The formalities may be over for Detroit, which officially exited bankruptcy after midnight Wednesday and shrugged off the yoke of state receivership. But efforts to make the Motor City livable for residents and appealing to businesses will likely have to last for years to come.

"The reality is tomorrow's not any different than today," Mayor Mike Duggan said Wednesday during the announcement that Detroit was coming out of the largest municipal bankruptcy in U.S. history. "We still have enormous challenges delivering the services in the city every day, but at least now we are no longer a city that's in bankruptcy."

Reducing Detroit's crime rate, removing blight, demolishing tens of thousands of abandoned houses and finding ways to increase revenue -- partly by building up the tax base -- are among the issues the city faces as it moves forward. Detroit also must work with a financial review commission on its budgets and spending.

"We're going to start afresh ... and we're going to do the best we can to deliver the kinds of services the people in this city deserve," said Duggan.

State-appointed emergency manager Kevyn Orr, who filed Detroit's bankruptcy petition in July 2013 and put together its restructuring plan, also officially stepped down Wednesday as financial overseer.

On the eve of the city's emergence from bankruptcy, it completed the sale Wednesday of $1.28 billion in bonds. The money, to be repaid from tax receipts, pays off various creditors, refinances municipal debt and funds improved public services, said Miller Canfield, a law firm handling the deals.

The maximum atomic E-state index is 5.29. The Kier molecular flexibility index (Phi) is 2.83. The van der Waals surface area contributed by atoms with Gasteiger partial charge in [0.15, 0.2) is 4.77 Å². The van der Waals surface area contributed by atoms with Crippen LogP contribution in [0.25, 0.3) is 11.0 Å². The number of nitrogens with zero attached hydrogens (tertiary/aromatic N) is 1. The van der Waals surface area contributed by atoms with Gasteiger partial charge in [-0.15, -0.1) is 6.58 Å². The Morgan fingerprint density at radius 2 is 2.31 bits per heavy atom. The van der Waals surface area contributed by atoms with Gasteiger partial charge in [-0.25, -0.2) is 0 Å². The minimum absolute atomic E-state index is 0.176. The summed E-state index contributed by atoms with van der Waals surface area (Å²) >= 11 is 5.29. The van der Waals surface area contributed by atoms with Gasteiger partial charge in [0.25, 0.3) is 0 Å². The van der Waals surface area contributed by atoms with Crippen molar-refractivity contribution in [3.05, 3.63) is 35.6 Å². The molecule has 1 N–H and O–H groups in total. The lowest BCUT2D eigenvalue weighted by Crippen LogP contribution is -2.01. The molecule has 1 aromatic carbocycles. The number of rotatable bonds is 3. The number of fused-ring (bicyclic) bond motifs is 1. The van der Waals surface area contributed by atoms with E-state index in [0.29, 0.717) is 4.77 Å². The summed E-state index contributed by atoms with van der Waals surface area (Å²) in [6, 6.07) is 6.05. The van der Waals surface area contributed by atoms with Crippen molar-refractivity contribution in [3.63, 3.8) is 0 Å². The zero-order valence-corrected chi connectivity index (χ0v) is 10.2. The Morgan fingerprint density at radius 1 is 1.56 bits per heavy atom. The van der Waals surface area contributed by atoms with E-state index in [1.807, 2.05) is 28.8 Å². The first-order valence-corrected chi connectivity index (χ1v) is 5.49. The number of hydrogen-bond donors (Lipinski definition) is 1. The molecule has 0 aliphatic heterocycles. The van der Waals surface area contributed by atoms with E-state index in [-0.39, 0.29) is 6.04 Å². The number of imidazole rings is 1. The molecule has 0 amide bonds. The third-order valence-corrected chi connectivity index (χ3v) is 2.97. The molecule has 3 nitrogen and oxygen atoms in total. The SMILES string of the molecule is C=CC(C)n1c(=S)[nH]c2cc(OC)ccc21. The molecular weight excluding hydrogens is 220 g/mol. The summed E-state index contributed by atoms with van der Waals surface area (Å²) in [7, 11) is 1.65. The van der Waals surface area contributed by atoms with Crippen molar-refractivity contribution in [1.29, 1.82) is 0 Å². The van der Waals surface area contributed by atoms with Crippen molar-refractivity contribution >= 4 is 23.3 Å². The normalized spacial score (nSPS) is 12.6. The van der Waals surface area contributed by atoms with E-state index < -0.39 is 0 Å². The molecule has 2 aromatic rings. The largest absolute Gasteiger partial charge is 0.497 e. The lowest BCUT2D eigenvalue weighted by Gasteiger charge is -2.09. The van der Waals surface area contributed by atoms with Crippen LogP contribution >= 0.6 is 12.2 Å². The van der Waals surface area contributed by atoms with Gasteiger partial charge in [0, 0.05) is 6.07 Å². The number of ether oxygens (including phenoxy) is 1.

Orr had extraordinary authority over Detroit government for 18 months before giving most of it back to Duggan in September. Michigan Gov. Rick Snyder hired Orr in March 2013 to take over Detroit's finances. Orr filed the city's bankruptcy petition as an effort to overcome decades of population loss, a chronic loss of tax revenue and piles of debt that couldn't be managed.

Last month, federal Judge Steven Rhodes approved Detroit's plan to restructure its $12 billion debt load. It essentially removes and restructures $7 billion of that debt, while calling for $1.7 billion in savings and revenue over a decade to improve city services.

"What the plan of adjustment says over 10 years is if the city hits all of its budget targets and we successfully raise revenue in multiple areas and we successfully cut costs in multiple areas ... there would be $1.7 billion in new services," Duggan said. "Basically, it's money that we're going to have to earn as we produce."

About $440 million of that will be used to eradicate blight and help demolish the more than 40,000 houses standing vacant in Detroit neighborhoods. Some $430 million is promised to improve police and fire services, and response times to 911 calls. Detroit has been criticized for having some of the slowest police response times in the country.

Some retirees also will see their pensions cut by 4.5 percent. Cost of living allowances were reduced for retired police and firefighters.

The impact on retirees would have been more onerous if not for an $800 million promise from foundations, major corporations and the state to help soften cuts to their pensions while protecting city-owned pieces in the Detroit Institute of Arts from possible sale.

The plan was reworked a number of times over the past year as the city reached deals with each group of creditors.